For instance if a particular specie of wheat possesses good color and the other species is high yielding then by cross-breeding the two genetic strains of wheat the hybrid obtained will possess both qualities and hence the both purposes and objectives would be fulfilled.
On the flip side apart from the advantages there are also a number of disadvantages that are related with artificial fertilizers. One of the prime problems in this context is the depletion of trace minerals. Many inorganic fertilizers when applied when applied to soil may not fulfill the depletion of the particular trace element for the fulfillment and compensation of which it is being supplied.
 Studies have also proved that when artificial chemical fertilizers are applied to such crops the level of such trace elements in the crops falls to around 75%. Second major problem is that the precise quantity of the fertilizer that needs to be applied to the soil is difficult to determine and hence the issue of over fertilization may become detrimental to the concerned crop. (Institute of rice Res, 1987)
The phenomenon when too much fertilizer is applied is known as fertilizer burn and it may also cause the death of the plant. Another looming issue with the use and application of chemical fertilizers is their long-term sustainability. Most of the raw materials that are obtained for the manufacturing and the industrial application of such fertilizers are dependent upon materials such as potassium and phosphorus.
These are primarily extracted from saline lakes and therefore because if their non-renewability their extraction cannot be continued on sustainable basis. Similarly other raw material such as natural gas which plays a pivotal role in the industrial preparation of ammonia and this is also undergoing rampant depletion.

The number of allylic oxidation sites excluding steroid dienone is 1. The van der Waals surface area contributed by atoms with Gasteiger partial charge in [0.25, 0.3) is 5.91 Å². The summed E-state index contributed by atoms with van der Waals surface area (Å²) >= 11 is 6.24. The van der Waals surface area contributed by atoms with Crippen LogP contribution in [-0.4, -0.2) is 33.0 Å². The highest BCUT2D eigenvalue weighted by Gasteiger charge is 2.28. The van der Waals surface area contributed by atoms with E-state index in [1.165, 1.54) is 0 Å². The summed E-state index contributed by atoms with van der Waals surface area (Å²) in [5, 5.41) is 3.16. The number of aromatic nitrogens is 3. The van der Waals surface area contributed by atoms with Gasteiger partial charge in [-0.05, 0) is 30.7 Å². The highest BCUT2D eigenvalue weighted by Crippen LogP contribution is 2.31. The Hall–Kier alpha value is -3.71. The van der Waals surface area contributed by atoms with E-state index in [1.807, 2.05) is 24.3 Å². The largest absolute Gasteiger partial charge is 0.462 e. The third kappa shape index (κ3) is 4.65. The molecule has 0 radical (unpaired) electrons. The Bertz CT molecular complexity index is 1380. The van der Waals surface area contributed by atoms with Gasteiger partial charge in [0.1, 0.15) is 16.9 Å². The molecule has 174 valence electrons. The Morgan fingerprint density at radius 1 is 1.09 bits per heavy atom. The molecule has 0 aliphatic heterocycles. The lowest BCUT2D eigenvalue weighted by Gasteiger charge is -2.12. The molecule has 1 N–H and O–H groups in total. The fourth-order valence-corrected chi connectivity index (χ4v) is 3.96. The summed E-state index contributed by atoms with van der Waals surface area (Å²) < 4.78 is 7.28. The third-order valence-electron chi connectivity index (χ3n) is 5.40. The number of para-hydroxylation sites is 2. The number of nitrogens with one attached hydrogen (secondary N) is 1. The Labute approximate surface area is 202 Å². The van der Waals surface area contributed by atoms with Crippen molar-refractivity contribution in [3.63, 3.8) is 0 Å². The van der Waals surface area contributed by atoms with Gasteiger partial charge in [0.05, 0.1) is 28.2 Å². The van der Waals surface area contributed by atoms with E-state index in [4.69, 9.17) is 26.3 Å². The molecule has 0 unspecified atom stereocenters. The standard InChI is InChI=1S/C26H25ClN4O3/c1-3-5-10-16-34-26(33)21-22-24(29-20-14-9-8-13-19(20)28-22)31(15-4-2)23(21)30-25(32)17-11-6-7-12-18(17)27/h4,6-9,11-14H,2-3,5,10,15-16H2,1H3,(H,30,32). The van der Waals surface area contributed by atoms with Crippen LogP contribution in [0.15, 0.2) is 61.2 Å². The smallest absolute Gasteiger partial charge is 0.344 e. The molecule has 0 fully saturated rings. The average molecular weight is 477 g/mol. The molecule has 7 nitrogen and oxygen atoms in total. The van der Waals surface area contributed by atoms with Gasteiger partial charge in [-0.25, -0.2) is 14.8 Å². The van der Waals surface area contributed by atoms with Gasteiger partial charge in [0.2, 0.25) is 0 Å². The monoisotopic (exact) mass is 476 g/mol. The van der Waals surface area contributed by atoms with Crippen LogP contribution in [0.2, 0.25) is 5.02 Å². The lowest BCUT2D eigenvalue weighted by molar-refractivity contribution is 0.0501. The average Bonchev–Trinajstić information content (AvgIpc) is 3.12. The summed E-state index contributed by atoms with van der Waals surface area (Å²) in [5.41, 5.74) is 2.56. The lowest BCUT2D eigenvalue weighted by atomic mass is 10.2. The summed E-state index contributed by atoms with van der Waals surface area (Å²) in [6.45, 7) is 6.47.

A comparison of both
            It is difficult to have a completely bifurcated and transparent set of rules through which we can easily label one as bad and the other one as good. There are certain effective features that are related to each one of them. But in some respects which have fundamental and pervasive role to play as far as the effectiveness and its assessment are concerned are lacked by natural fertilizers.
Since these fertilizers are naturally extracted and obtained their solubility and nutrient content are lower than inorganic fertilizers, but once said it is also important to mention that there are a number of aspects and standards which are not fulfilled by inorganic fertilizers, hence each type of fertilizer category has its own pros and cons. Likewise organic nutrients because of their availability in natural resources can easily be obtained to plants.
Organic ones are mainly classified as ‘slow-release’ fertilizers and do not cause any type of nitrogen burn. Hence the effectivity of each type of fertilizer is dependent upon the viability and convenience that it offers. (Hassan, 2007)